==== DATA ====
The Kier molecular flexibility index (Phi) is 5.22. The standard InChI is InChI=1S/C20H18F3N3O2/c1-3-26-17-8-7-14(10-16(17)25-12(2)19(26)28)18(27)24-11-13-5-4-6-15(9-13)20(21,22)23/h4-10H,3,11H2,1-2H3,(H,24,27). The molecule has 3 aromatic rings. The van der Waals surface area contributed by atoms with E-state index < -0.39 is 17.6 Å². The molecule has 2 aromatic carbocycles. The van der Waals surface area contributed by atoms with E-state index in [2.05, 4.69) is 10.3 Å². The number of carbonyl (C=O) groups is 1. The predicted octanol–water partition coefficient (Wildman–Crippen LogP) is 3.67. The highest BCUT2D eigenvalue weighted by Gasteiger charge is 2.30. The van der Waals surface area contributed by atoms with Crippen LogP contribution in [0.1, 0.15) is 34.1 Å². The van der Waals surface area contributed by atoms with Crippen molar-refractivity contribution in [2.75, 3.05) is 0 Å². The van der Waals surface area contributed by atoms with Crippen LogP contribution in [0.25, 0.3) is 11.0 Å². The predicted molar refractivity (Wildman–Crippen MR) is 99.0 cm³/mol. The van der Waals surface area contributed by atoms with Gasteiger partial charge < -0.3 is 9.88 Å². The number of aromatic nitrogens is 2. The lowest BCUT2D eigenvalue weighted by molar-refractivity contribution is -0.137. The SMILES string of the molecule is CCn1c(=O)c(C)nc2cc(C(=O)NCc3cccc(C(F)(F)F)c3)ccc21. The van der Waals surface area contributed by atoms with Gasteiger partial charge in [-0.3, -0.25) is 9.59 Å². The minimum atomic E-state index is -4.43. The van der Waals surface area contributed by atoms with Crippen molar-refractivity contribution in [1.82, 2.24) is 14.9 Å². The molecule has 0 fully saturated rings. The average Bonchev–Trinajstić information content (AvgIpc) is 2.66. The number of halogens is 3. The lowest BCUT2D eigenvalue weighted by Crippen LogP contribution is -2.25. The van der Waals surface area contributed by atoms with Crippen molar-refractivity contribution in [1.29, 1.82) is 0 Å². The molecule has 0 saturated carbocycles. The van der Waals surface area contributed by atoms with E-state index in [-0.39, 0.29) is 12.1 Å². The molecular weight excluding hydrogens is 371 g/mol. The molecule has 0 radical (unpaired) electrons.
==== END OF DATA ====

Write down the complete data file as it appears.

The Kier molecular flexibility index (Phi) is 5.22. The standard InChI is InChI=1S/C20H18F3N3O2/c1-3-26-17-8-7-14(10-16(17)25-12(2)19(26)28)18(27)24-11-13-5-4-6-15(9-13)20(21,22)23/h4-10H,3,11H2,1-2H3,(H,24,27). The molecule has 3 aromatic rings. The van der Waals surface area contributed by atoms with E-state index < -0.39 is 17.6 Å². The molecule has 2 aromatic carbocycles. The van der Waals surface area contributed by atoms with E-state index in [2.05, 4.69) is 10.3 Å². The number of carbonyl (C=O) groups is 1. The predicted octanol–water partition coefficient (Wildman–Crippen LogP) is 3.67. The highest BCUT2D eigenvalue weighted by Gasteiger charge is 2.30. The van der Waals surface area contributed by atoms with Crippen LogP contribution in [0.1, 0.15) is 34.1 Å². The van der Waals surface area contributed by atoms with Crippen molar-refractivity contribution in [2.75, 3.05) is 0 Å². The van der Waals surface area contributed by atoms with Crippen LogP contribution in [0.25, 0.3) is 11.0 Å². The predicted molar refractivity (Wildman–Crippen MR) is 99.0 cm³/mol. The van der Waals surface area contributed by atoms with Gasteiger partial charge < -0.3 is 9.88 Å². The number of aromatic nitrogens is 2. The lowest BCUT2D eigenvalue weighted by molar-refractivity contribution is -0.137. The SMILES string of the molecule is CCn1c(=O)c(C)nc2cc(C(=O)NCc3cccc(C(F)(F)F)c3)ccc21. The van der Waals surface area contributed by atoms with Gasteiger partial charge in [-0.3, -0.25) is 9.59 Å². The minimum atomic E-state index is -4.43. The van der Waals surface area contributed by atoms with Crippen molar-refractivity contribution in [1.82, 2.24) is 14.9 Å². The molecule has 0 fully saturated rings. The average Bonchev–Trinajstić information content (AvgIpc) is 2.66. The number of halogens is 3. The lowest BCUT2D eigenvalue weighted by Crippen LogP contribution is -2.25. The van der Waals surface area contributed by atoms with Crippen molar-refractivity contribution in [1.29, 1.82) is 0 Å². The molecule has 0 saturated carbocycles. The van der Waals surface area contributed by atoms with E-state index in [-0.39, 0.29) is 12.1 Å². The molecular weight excluding hydrogens is 371 g/mol. The molecule has 0 radical (unpaired) electrons.